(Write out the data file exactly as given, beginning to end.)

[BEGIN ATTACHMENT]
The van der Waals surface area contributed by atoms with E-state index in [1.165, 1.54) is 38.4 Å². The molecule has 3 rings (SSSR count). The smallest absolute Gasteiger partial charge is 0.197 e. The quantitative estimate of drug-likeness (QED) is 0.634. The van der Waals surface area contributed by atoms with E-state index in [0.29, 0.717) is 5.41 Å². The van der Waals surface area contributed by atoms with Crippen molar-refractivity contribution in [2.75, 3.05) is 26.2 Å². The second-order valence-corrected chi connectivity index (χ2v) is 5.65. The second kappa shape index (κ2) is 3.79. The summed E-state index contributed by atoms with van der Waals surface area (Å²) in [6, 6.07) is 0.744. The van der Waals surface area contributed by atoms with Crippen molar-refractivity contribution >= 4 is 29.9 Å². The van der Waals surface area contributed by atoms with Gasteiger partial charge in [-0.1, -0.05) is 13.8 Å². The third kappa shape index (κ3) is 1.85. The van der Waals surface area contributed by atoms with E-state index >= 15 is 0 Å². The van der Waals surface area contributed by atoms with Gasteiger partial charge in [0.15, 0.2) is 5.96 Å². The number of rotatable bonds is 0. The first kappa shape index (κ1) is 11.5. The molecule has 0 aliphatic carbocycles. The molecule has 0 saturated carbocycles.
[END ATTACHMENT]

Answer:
The van der Waals surface area contributed by atoms with E-state index in [1.165, 1.54) is 38.4 Å². The molecule has 3 rings (SSSR count). The smallest absolute Gasteiger partial charge is 0.197 e. The quantitative estimate of drug-likeness (QED) is 0.634. The van der Waals surface area contributed by atoms with E-state index in [0.29, 0.717) is 5.41 Å². The van der Waals surface area contributed by atoms with Crippen molar-refractivity contribution in [2.75, 3.05) is 26.2 Å². The second-order valence-corrected chi connectivity index (χ2v) is 5.65. The second kappa shape index (κ2) is 3.79. The summed E-state index contributed by atoms with van der Waals surface area (Å²) in [6, 6.07) is 0.744. The van der Waals surface area contributed by atoms with Crippen molar-refractivity contribution >= 4 is 29.9 Å². The van der Waals surface area contributed by atoms with Gasteiger partial charge in [-0.1, -0.05) is 13.8 Å². The third kappa shape index (κ3) is 1.85. The van der Waals surface area contributed by atoms with E-state index >= 15 is 0 Å². The van der Waals surface area contributed by atoms with Gasteiger partial charge in [0.15, 0.2) is 5.96 Å². The number of rotatable bonds is 0. The first kappa shape index (κ1) is 11.5. The molecule has 0 aliphatic carbocycles. The molecule has 0 saturated carbocycles.